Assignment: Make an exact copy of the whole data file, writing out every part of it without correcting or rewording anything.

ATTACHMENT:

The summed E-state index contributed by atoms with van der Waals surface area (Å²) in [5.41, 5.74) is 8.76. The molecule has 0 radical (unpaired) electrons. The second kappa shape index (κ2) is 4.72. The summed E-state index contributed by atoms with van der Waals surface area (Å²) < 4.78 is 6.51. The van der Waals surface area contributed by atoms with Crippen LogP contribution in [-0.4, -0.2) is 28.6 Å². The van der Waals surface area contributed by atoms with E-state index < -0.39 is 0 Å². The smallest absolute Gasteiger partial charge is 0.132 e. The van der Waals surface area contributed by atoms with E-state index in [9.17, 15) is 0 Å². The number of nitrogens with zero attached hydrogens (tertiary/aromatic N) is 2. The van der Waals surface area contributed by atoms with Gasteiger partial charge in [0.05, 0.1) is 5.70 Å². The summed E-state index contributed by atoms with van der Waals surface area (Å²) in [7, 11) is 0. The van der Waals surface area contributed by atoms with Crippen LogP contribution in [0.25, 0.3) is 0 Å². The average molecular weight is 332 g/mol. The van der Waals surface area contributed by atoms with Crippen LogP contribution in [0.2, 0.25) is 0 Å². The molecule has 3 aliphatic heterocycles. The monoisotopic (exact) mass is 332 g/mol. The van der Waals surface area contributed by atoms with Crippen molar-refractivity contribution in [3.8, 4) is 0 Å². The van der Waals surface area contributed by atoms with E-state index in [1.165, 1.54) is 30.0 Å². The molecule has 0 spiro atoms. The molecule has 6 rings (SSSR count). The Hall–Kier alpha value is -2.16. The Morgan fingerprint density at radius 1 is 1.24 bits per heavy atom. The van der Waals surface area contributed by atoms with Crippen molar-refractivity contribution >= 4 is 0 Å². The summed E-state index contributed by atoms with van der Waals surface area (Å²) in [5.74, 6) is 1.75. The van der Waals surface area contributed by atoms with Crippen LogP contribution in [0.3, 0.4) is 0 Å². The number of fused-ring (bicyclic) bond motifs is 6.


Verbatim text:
The summed E-state index contributed by atoms with van der Waals surface area (Å²) in [5.41, 5.74) is 8.76. The molecule has 0 radical (unpaired) electrons. The second kappa shape index (κ2) is 4.72. The summed E-state index contributed by atoms with van der Waals surface area (Å²) < 4.78 is 6.51. The van der Waals surface area contributed by atoms with Crippen LogP contribution in [-0.4, -0.2) is 28.6 Å². The van der Waals surface area contributed by atoms with E-state index < -0.39 is 0 Å². The smallest absolute Gasteiger partial charge is 0.132 e. The van der Waals surface area contributed by atoms with E-state index in [9.17, 15) is 0 Å². The number of nitrogens with zero attached hydrogens (tertiary/aromatic N) is 2. The van der Waals surface area contributed by atoms with Gasteiger partial charge in [0.05, 0.1) is 5.70 Å². The summed E-state index contributed by atoms with van der Waals surface area (Å²) in [7, 11) is 0. The van der Waals surface area contributed by atoms with Crippen LogP contribution in [0.25, 0.3) is 0 Å². The average molecular weight is 332 g/mol. The van der Waals surface area contributed by atoms with Crippen LogP contribution in [0.2, 0.25) is 0 Å². The molecule has 3 aliphatic heterocycles. The monoisotopic (exact) mass is 332 g/mol. The van der Waals surface area contributed by atoms with Crippen molar-refractivity contribution in [3.8, 4) is 0 Å². The van der Waals surface area contributed by atoms with E-state index in [1.165, 1.54) is 30.0 Å². The molecule has 0 spiro atoms. The molecule has 6 rings (SSSR count). The Hall–Kier alpha value is -2.16. The Morgan fingerprint density at radius 1 is 1.24 bits per heavy atom. The van der Waals surface area contributed by atoms with Crippen molar-refractivity contribution >= 4 is 0 Å². The summed E-state index contributed by atoms with van der Waals surface area (Å²) in [5.74, 6) is 1.75. The van der Waals surface area contributed by atoms with Crippen LogP contribution in [0.3, 0.4) is 0 Å². The number of fused-ring (bicyclic) bond motifs is 6.